Context: With the spotlight on social media regulations across the globe, there is a need to discuss at length the need to create an evidence based, proportionate and targeted regulation.

Need to regulate social media platforms:

  • There is undoubtedly a need to regulate social media platforms in some way given the power of these platforms, the increasingly important role that they play in society, and the harms that can occur in the digital ecosystem. 

Global scenario:

  • Jurisdictions around the world are trying to develop methods to deal with new problems posed by technologies. 
  • Europe is one of the leading jurisdictions in this respect, they have recently put in place the General Data Protection Regulation, which sets a fairly high standard for data protection. 
  • In India, IT Act is nearly 20 years old and is arguably no longer sufficient to deal with the present digital ecosystem, whether it is in terms of 
    • the scope and nature of offences in the law, 
    • the provisions permitting surveillance and censorship by the State or 
    • even in terms of sections such as those pertaining to intermediary liability.

India’s draft social media guidelines:

Source: The Economic Times

  • The government had faced significant pushback from civil society and industry when these guidelines were released for public consultation.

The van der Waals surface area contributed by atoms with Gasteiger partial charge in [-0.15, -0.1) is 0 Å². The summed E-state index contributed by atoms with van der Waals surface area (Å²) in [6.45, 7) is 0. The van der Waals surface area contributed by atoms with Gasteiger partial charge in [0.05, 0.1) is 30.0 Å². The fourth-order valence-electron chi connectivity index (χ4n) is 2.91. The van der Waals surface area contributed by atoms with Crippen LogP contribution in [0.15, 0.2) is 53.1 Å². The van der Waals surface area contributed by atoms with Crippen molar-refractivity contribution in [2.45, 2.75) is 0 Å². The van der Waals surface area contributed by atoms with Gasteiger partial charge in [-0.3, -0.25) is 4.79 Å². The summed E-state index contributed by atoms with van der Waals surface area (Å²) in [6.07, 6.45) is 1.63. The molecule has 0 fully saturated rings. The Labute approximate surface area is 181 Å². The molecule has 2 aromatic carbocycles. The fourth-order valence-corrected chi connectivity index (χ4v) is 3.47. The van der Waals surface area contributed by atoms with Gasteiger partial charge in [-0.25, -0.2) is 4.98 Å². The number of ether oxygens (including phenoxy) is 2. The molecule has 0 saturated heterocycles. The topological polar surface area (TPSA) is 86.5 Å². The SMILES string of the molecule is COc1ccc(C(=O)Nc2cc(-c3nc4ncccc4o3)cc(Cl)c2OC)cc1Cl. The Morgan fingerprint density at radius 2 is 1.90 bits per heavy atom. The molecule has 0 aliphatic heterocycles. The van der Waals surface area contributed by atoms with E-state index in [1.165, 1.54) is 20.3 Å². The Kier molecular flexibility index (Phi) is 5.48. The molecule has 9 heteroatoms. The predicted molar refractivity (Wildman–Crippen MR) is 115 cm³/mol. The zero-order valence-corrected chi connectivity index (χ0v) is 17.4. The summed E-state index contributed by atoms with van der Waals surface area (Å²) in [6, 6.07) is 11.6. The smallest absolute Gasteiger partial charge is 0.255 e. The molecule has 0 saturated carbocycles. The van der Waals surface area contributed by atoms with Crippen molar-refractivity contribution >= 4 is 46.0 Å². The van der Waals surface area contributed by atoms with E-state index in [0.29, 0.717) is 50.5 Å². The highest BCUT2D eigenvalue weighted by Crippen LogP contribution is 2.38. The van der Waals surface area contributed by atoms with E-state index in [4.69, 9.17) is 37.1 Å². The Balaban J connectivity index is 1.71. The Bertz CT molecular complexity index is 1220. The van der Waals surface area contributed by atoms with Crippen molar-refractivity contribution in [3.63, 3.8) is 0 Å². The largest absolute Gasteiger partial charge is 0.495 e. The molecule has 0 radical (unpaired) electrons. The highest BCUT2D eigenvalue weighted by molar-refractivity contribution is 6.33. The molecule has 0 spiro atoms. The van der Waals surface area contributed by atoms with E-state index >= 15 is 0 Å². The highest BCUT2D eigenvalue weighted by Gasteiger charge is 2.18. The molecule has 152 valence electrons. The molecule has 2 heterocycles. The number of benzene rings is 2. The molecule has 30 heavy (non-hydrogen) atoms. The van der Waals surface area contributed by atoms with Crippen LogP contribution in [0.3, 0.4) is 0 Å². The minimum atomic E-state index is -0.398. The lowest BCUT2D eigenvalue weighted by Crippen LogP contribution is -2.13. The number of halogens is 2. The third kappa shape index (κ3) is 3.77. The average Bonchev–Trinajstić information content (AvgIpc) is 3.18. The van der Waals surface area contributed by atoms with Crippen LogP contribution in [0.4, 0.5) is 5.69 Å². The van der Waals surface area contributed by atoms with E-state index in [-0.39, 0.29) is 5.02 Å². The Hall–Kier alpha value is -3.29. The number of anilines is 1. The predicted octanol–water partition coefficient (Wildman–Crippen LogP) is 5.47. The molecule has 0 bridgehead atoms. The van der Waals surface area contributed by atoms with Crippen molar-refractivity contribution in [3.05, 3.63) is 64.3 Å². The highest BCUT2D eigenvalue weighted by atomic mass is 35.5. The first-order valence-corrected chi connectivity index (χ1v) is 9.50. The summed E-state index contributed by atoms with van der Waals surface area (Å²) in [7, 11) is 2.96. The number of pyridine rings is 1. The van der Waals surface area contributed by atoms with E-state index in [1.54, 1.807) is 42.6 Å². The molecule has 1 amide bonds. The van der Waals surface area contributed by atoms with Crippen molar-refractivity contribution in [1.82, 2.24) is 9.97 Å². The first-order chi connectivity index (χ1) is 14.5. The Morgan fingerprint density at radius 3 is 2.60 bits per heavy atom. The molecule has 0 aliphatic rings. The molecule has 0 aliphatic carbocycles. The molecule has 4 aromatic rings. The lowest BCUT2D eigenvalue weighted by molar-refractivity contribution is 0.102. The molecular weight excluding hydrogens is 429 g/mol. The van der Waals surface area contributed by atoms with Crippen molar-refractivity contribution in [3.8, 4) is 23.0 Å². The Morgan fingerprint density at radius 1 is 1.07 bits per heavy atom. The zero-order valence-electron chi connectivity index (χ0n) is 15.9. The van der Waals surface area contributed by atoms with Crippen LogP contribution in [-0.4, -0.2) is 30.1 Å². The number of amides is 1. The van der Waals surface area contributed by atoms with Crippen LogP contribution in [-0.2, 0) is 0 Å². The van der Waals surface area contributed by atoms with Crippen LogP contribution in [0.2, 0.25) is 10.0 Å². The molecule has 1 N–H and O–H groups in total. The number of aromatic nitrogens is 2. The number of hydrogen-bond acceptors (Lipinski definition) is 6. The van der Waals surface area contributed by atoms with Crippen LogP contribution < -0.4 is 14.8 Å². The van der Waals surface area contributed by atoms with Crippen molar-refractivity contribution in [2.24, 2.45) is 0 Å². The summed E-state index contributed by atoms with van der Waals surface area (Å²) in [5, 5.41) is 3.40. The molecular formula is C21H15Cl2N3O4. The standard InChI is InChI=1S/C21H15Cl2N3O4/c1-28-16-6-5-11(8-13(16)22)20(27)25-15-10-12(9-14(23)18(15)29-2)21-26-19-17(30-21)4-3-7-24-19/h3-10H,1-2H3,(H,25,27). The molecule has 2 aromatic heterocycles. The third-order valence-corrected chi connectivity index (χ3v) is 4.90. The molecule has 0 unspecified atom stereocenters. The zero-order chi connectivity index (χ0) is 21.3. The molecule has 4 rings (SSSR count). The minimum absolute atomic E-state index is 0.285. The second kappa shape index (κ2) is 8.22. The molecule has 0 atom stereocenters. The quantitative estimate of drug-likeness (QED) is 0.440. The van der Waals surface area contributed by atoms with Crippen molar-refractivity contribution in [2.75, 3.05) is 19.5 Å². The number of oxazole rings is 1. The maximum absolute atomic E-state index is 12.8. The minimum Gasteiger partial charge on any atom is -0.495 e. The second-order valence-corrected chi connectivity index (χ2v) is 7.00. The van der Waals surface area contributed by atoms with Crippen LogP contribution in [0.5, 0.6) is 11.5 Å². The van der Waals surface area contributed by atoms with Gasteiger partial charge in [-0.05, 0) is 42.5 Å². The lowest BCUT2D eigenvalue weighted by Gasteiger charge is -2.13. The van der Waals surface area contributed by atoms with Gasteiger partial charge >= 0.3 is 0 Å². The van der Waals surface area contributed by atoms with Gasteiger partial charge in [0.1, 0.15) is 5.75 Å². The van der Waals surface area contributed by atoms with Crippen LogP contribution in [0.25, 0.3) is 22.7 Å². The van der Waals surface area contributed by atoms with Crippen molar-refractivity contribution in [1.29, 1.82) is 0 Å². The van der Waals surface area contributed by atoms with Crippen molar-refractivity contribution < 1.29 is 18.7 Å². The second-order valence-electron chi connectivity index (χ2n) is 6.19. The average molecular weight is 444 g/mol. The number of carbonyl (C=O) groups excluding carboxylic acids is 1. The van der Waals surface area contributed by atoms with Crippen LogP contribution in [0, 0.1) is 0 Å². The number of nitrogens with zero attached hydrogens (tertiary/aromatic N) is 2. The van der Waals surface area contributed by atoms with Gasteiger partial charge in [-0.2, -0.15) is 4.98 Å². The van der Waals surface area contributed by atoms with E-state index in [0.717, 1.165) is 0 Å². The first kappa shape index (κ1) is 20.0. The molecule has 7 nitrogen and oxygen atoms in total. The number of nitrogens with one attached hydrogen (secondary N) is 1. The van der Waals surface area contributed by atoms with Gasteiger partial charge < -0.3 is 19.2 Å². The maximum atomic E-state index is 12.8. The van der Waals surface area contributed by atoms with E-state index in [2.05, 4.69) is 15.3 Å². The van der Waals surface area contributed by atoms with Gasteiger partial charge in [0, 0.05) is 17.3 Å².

• Issues:
    • Target certain social media companies: One of the primary problems with the draft Rules is that while they are intended to target certain specific types of social media companies. 
      • However, they apply broadly to all intermediaries - ranging from social media companies to telecom service providers and content delivery networks. 
      • Putting in place similar obligations on all intermediaries makes little sense.
    • Against the existing ruling of the Supreme Court in Shreya Singhal: The Supreme Court struck down Section 66A of the Information Technology Act, 2000, relating to restrictions on online speech, as unconstitutional on grounds of violating the freedom of speech guaranteed under Article 19(1)(a) of the Constitution of India.
    • Provisions for intermediaries: The provisions obliging intermediaries to use automated tools to filter content and the obligation to trace and identify users are particularly problematic. 
      • These seek to implement substantive obligations which are not contemplated under the IT Act itself, and which could seriously affect civil liberties (speech and privacy rights in particular).
    • Excessive regulation could certainly lead to over-censorship: This could occur through direct censorship by the government or indeed if you remove safe harbour protections altogether, as this would give companies an incentive to censor content so as to avoid lawsuits.
    • Section 79 of the IT Act does not require social media platforms to take responsibility for third party content shared on their platforms. 
      • Changing this system to mandate content removal and censorship by intermediaries themselves - would be unfair and disproportionate.